Or listen on your favourite streaming platform:
After spending more than three decades in finance, Kelly Battles has come to appreciate that the budget isn’t the only balancing act CFOs have to master. The finance team needs to support the growth of the company, while also knowing when to implement limits.
Kelly learned that lesson in her first operational finance role, at internet security company IronPort. The business was growing rapidly, and Kelly’s overly cautious approach left the finance team racing to catch up.
Eventually, Kelly put her foot down to get the team what it needed to meet the surging demand. Under Kelly’s six-year watch, IronPort’s worth grew from $2 million to $250 million. The company was eventually bought by Cisco for $830 million in 2007.
Now acting CFO at Alpha Medical, Kelly’s main challenge as a finance leader is being both a support and a firewall for the business. She says that finance should find “the right balance between having the heart of a customer servant versus the mind of a police officer.”
To achieve that balance, it helps to understand every aspect of the business, so you can see where each department is coming from when they make seemingly unnecessary demands. The tools Kelly deploys to achieve that are data and human connections.
Data collection and utilization must be as simple, accessible, and connected as possible; this way, different parts of the business will be focused on the same information. As for the human element, Kelly says there are two levels of culture — culture with a “capital C” and culture with a “lowercase C” — both of which are crucial.
On this episode of The CFO Playbook, Kelly explains why creating a positive workplace culture is more important than many people think, how to be a cross-functional business partner and how to build a technology infrastructure that best serves the company.
Name: Kelly Battles
What she does: Kelly is currently acting CFO at Alpha Medical, and also sits on multiple boards and audit committees. Prior to this role, she served as CFO at Quora, Bracket Computing, and Host Analytics, and held other roles at Hewlett Packard, McKinsey and J.P. Morgan. She was VP of finance at IronPort when it was purchased by Cisco.
Key Quote: “Think of your infrastructure as a system, not a series of one-off solutions, and make sure that system works together.”
Where to find Kelly: LinkedIn
Good CFOs report the past and plan for the future.
Solid knowledge and implementation of finance rules and compliance will always be a vital trait of good finance leaders. But in the last few decades, the role has evolved from someone that simply reports the figures — the “stereotypical bean counter,” as Kelly says — to someone who understands how that data can be used to meet the business’s goals. Alongside that, CFOs are learning that saying “No” to big, growth-driving spending plans isn’t the safe option anymore, especially in the fast-moving startup world.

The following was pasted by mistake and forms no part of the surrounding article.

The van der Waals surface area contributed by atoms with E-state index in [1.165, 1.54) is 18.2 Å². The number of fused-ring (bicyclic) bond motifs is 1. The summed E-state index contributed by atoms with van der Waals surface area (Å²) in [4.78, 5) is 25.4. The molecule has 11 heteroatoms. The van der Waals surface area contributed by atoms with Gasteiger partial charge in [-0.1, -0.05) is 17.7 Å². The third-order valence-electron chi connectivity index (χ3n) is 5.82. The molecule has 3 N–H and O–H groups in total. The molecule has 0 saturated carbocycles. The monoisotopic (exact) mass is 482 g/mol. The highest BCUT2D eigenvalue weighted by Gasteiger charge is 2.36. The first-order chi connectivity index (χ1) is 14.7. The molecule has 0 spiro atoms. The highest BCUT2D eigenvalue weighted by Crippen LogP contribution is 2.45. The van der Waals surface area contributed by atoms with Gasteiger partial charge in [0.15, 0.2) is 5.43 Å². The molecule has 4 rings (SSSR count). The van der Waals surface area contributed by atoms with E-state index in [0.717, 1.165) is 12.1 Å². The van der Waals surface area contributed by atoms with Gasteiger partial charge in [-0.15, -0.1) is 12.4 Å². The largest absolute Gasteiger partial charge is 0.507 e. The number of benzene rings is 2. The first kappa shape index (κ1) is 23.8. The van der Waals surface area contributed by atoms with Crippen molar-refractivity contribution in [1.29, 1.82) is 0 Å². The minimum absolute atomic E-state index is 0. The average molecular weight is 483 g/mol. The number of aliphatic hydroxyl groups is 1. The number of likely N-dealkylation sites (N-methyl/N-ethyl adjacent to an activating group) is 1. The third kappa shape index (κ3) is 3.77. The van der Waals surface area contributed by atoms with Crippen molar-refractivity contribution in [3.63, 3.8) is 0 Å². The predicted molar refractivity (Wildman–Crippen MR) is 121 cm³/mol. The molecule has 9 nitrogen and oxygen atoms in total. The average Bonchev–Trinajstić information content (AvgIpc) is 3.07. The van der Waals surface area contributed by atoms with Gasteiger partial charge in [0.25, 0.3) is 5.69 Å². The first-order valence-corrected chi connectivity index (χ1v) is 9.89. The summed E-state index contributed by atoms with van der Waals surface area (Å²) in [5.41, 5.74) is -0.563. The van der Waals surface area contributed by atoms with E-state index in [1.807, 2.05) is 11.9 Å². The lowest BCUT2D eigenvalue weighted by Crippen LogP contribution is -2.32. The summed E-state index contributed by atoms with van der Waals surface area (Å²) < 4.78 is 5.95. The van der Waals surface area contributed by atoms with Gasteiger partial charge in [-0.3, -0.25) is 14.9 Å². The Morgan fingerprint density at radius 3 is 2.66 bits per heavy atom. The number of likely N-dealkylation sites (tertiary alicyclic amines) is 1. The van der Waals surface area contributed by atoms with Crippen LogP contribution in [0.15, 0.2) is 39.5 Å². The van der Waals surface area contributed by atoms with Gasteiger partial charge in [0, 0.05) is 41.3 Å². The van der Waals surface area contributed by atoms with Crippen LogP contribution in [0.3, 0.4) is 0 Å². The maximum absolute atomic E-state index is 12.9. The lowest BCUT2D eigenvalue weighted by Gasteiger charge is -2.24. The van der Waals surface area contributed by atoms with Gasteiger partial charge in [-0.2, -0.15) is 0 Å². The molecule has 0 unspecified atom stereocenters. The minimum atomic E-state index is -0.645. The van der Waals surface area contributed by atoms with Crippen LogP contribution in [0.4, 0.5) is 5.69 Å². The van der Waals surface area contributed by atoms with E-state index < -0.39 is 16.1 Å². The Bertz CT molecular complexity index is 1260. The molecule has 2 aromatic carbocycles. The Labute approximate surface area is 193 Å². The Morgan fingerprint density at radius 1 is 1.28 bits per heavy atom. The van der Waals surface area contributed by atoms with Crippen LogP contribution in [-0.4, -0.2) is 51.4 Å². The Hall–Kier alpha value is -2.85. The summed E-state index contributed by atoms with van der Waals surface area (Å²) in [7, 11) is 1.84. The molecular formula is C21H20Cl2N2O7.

Create an infrastructure that gives you broad oversight.
When planning out which technology to invest in across all company departments, imagine a centralized network. Different departments need different tools, but they should all be able to speak to each other. Choose simple technology that does what you need it to and cuts out manual labor, but without a lot of overly complicated extra steps. This just-the-essentials approach cuts out bottlenecks and eases workflow.
A positive workplace culture attracts and retains the best people.
Competition for the most talented employees is intense. The best way to convince them to choose you and to stay is by promoting a positive workplace environment. Kelly differentiates between “capital-C Culture” and “lowercase-c culture”: the former describes your company’s mission and values while the latter refers to the everyday policies that serve as the foundation for capital-C Culture. That includes clear HR practices, strong leadership, transparent communication and fair compensation, as well as what Kelly calls “the fun stuff” — parties, events, etc. Kelly thinks that one of the factors that helped IronPort beat its competition and convince Cisco to buy it was because the company culture had attracted and retained highly talented engineers.
Finance must take responsibility for data.
As the department with often the most access to data, finance needs to take responsibility for the central management and advocacy of data within a company. When Kelly joins a new company, she asks each of the executives which metrics they care most about. The ones that come up across departments are the key corporate drivers, and the leftovers are the key functional metrics. It’s then a matter of tracking that data and making it readily available across departments, so it can be helpful for everyone.